The VT war economy has spoken

Note: The proposed basing of new F35 fighter jets at the Burlington, VT airport has been extremely controversial and hotly contested as many have uncovered the vast range of health, social and environmental impacts these earsplittingly loud and polluting jets will have on the surrounding community.

I used to live 9 miles from the Burlington airport, on the other side of some tall hills.  Every night from inside my home I heard the F15 fighter jets taking off.  The awful noise from those old jets is apparently nothing compared to the new ones.  Yet the entire Vermont Congressional delegation–Patrick Leahy, Bernie Sanders and Peter Welch–plus the Governor–all support this new horror.  So much for Vermont’s “quality of life.”

–Anne Petermann for the GJEP Team

By Thia Sands, October 30, 2013

On Monday night two resolutions to ban F35 military jets from being based at the Burlington airport were defeated by the Burlington (VT) City Council.  My family and I were there. The hall was filled to capacity on two levels. We were in the balcony.

Some 350 Guard members and their supporters, many bused in by the military, arrived more than an hour before the meeting and filled the level where the Council sat, and where the public had to approach the microphone, and also some of the seats upstairs. They signed up their people to speak.

New rules were then announced by the Council President as the meeting began. Burlington residents who had never before voiced an opinion on the issue to the Council would speak first. Participants had been sorted accordingly, and all of the F35 basing opponents who had spoken in the past were sidelined. For the two hours we were there, we heard from members of the Guard about why the public was indebted to their “service,” and about how the economy of the airport was dependent on them, and how a vote against the F35 was a vote against their families and all they had done for us.

A few Burlington residents who had never spoken before the Council and who were opposed to the basing were also in the mix. One person said nothing but turned on a recording of the F35 during his time to speak. The Council president (a Democrat) became enraged and shouted at him to turn it off, saying he was not being civil. She pounded her gavel and yelled at him to stop it. She then dismissed him from his turn, as people in the crowd called out “Censorship!”  She became more enraged. Then when a woman from the Guard got up later to speak, she commented “Well done!” as the woman finished.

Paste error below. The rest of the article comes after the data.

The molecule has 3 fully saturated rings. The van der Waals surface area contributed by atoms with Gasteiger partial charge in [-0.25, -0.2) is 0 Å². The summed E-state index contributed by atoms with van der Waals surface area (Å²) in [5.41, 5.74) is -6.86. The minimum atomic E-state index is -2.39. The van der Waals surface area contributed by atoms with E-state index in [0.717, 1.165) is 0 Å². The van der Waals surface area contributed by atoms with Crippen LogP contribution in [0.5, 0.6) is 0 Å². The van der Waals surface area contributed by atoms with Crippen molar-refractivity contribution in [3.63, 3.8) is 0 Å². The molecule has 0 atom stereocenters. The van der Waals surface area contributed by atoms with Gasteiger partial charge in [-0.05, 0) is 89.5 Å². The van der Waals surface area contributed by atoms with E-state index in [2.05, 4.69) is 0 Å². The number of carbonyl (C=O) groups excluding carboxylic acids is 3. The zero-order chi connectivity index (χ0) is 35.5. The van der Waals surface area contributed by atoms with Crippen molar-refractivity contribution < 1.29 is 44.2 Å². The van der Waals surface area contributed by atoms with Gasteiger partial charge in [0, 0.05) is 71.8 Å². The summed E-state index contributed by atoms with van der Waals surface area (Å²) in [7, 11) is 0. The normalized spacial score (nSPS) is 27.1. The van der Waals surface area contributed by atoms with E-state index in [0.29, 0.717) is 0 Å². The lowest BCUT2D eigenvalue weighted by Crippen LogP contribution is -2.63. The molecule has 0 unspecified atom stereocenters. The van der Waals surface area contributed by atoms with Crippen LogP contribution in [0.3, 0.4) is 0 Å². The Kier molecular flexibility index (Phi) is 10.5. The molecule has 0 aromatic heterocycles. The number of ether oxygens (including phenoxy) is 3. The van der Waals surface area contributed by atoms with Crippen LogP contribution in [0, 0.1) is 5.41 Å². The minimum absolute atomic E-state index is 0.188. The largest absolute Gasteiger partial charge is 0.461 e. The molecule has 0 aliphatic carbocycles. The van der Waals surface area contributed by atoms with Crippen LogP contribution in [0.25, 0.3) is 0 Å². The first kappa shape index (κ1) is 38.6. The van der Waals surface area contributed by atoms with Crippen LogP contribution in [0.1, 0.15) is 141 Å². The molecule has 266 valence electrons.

Last night was a War-Economy Coup. There is no military-industrial-political “complex.” It is a single, indistinguishable monolith.

I did not stand for the pledge, which occurred an hour into the meeting.  As I listened to the words, I just kept thinking:

1. I do not pledge my allegiance to any lifeless object.

2. I do not believe in the “Republic for which” this flag stands.

3. I do not believe in the “One God” of the War Economy, under which all decisions are made.

4. I do not believe in one “nation” that is “indivisible.” I think people need to become highly “divisible.”

5. There is not “liberty and justice for all.” As I heard those last words, I just kept thinking of the person sitting outside on the edge of Main Street, leaning against a wall, with a cardboard sign that said “hard times,” as people passed by on their way to eat at restaurants, go shopping, or attend a political meeting with a pre-set outcome.

With tonight’s decision, there likely will be many more people joining the woman I saw on the street as we went into City Hall (and the man I saw outside who had replaced her when we left), as more homes near the airport are razed, more people are displaced with no where to go, and the War Economy marches on.

I don’t know what will happen next, but it’s certainly not over yet.

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